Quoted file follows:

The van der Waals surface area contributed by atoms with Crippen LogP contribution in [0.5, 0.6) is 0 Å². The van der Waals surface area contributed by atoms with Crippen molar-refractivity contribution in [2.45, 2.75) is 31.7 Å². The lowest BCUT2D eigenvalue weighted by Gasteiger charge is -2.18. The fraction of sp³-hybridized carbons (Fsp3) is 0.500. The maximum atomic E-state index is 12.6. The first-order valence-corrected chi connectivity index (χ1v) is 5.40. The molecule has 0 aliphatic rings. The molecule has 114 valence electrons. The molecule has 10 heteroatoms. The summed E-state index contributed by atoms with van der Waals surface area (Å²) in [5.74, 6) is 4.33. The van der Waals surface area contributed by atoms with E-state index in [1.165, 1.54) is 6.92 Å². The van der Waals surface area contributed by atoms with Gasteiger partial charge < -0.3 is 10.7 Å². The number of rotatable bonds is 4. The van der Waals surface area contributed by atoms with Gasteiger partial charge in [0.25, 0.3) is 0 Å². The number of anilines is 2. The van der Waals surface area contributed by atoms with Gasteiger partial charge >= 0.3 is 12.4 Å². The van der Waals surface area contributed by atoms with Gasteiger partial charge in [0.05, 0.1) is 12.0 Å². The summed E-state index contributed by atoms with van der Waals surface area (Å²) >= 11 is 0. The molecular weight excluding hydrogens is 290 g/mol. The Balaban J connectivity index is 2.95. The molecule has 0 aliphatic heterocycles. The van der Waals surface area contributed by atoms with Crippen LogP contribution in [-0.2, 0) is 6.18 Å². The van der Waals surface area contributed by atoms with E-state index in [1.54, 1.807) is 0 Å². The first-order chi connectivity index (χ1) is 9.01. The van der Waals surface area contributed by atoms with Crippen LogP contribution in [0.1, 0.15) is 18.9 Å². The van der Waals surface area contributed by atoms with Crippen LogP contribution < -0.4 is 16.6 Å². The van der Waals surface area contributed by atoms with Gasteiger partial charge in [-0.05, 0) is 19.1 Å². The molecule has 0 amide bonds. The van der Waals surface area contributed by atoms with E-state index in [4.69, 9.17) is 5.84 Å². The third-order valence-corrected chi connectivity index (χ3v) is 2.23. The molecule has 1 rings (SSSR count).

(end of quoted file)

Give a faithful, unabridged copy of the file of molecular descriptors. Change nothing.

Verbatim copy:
The van der Waals surface area contributed by atoms with Crippen LogP contribution in [0.5, 0.6) is 0 Å². The van der Waals surface area contributed by atoms with Crippen molar-refractivity contribution in [2.45, 2.75) is 31.7 Å². The lowest BCUT2D eigenvalue weighted by Gasteiger charge is -2.18. The fraction of sp³-hybridized carbons (Fsp3) is 0.500. The maximum atomic E-state index is 12.6. The first-order valence-corrected chi connectivity index (χ1v) is 5.40. The molecule has 0 aliphatic rings. The molecule has 114 valence electrons. The molecule has 10 heteroatoms. The summed E-state index contributed by atoms with van der Waals surface area (Å²) in [5.74, 6) is 4.33. The van der Waals surface area contributed by atoms with E-state index in [1.165, 1.54) is 6.92 Å². The van der Waals surface area contributed by atoms with Gasteiger partial charge < -0.3 is 10.7 Å². The number of rotatable bonds is 4. The van der Waals surface area contributed by atoms with Gasteiger partial charge in [0.25, 0.3) is 0 Å². The number of anilines is 2. The van der Waals surface area contributed by atoms with Gasteiger partial charge >= 0.3 is 12.4 Å². The van der Waals surface area contributed by atoms with Gasteiger partial charge in [0.05, 0.1) is 12.0 Å². The summed E-state index contributed by atoms with van der Waals surface area (Å²) >= 11 is 0. The molecular weight excluding hydrogens is 290 g/mol. The Balaban J connectivity index is 2.95. The molecule has 0 aliphatic heterocycles. The van der Waals surface area contributed by atoms with Crippen LogP contribution in [-0.2, 0) is 6.18 Å². The van der Waals surface area contributed by atoms with E-state index in [1.54, 1.807) is 0 Å². The first-order chi connectivity index (χ1) is 9.01. The van der Waals surface area contributed by atoms with Crippen LogP contribution in [0.1, 0.15) is 18.9 Å². The van der Waals surface area contributed by atoms with Crippen LogP contribution < -0.4 is 16.6 Å². The van der Waals surface area contributed by atoms with Gasteiger partial charge in [-0.05, 0) is 19.1 Å². The molecule has 0 amide bonds. The van der Waals surface area contributed by atoms with E-state index in [4.69, 9.17) is 5.84 Å². The third-order valence-corrected chi connectivity index (χ3v) is 2.23. The molecule has 1 rings (SSSR count).